A Third Poem for Today
By W. S. Merwin
How long ago the day is
when at last I look at it
with the time it has taken
to be there still in it
now in the transparent light
with the flight in the voices
the beginning in the leaves
everything I remember
and before it before me
present at the speed of light
in the distance that I am
who keep reaching out to it
seeing all the time faster
where it has never stirred from
before there is anything
the darkness thinking the light
Musings in Winter: Jimmy Carter
“It is never too late to be what you might have been.” – Mary Ann Evans, known by her pen name George Eliot, English novelist, journalist, translator, and author of “Middlemarch,” who died 22 December 1880.
Some quotes from the work of George Eliot:
“Delicious autumn! My very soul is wedded to it, and if I were a bird I would fly about the earth seeking the successive autumns.”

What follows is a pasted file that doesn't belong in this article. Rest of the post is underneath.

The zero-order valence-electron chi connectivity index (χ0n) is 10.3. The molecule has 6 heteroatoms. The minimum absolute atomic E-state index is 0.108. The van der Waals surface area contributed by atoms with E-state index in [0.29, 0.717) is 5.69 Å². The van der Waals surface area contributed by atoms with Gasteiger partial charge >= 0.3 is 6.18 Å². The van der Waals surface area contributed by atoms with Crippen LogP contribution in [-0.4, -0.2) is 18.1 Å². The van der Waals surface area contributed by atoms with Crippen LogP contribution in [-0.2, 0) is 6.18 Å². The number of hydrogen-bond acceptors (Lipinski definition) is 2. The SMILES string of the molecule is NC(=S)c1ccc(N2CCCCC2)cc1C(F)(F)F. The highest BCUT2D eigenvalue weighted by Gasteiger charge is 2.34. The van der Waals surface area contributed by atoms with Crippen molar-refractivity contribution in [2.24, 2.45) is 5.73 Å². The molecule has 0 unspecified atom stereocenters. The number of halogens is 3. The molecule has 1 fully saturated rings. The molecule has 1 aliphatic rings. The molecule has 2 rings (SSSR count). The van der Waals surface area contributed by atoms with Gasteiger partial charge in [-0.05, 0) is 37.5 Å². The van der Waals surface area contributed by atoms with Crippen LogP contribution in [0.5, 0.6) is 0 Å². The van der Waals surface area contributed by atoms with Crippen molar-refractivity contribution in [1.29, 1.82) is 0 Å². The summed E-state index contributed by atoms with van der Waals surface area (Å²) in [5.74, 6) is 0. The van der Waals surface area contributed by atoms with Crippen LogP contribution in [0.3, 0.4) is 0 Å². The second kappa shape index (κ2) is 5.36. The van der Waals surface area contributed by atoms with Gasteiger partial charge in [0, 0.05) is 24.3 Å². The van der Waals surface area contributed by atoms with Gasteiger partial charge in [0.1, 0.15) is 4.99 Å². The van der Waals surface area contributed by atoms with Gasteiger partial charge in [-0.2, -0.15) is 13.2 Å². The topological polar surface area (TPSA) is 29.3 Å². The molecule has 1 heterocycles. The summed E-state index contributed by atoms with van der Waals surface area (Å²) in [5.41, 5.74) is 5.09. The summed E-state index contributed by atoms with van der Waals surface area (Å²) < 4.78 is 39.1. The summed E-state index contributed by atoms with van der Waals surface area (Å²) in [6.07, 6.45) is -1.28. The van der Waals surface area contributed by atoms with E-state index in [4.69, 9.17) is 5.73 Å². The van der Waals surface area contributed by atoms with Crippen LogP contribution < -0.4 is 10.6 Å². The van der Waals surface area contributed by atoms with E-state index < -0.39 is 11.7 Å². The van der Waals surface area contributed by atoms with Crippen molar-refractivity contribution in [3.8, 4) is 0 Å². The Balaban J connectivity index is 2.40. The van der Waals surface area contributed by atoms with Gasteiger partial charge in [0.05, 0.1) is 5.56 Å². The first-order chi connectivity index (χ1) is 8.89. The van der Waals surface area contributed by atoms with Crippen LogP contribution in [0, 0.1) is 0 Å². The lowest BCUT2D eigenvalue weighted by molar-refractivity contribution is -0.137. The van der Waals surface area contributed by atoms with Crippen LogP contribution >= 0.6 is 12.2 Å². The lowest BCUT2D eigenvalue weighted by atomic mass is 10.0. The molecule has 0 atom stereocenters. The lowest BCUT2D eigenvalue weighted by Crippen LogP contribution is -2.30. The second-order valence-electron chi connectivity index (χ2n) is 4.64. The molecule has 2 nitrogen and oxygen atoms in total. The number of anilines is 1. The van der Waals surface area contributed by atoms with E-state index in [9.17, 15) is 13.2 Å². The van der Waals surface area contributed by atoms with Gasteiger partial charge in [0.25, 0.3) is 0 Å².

“What do we live for, if it is not to make life less difficult for each other?”
“Blessed is the man who, having nothing to say, abstains from giving us wordy evidence of the fact.”
“It is always fatal to have music or poetry interrupted.”
“It will never rain roses: when we want to have more roses, we must plant more roses.”
“It is a narrow mind which cannot look at a subject from various points of view.”
“No evil dooms us hopelessly except the evil we love, and desire to continue in, and make no effort to escape from. ”
“If we had a keen vision and feeling of all ordinary human life, it would be like hearing the grass grow and the squirrel’s heart beat, and we should die of that roar which lies on the other side of silence.”
“Our deeds determine us, as much as we determine our deeds.”
“Only in the agony of parting do we look into the depths of love.”
“I am not imposed upon by fine words; I can see what actions mean.”
“Adventure is not outside man; it is within.”
Musings in Winter: Loren Eiseley
“Perhaps a creature of so much ingenuity and deep memory is almost bound to grow alienated from his world, his fellows, and the objects around him. He suffers from a nostalgia for which there is no remedy upon earth except as it is to be found in the enlightenment of the spirit–some ability to have a perceptive rather than an exploitive relationship with his fellow creatures.”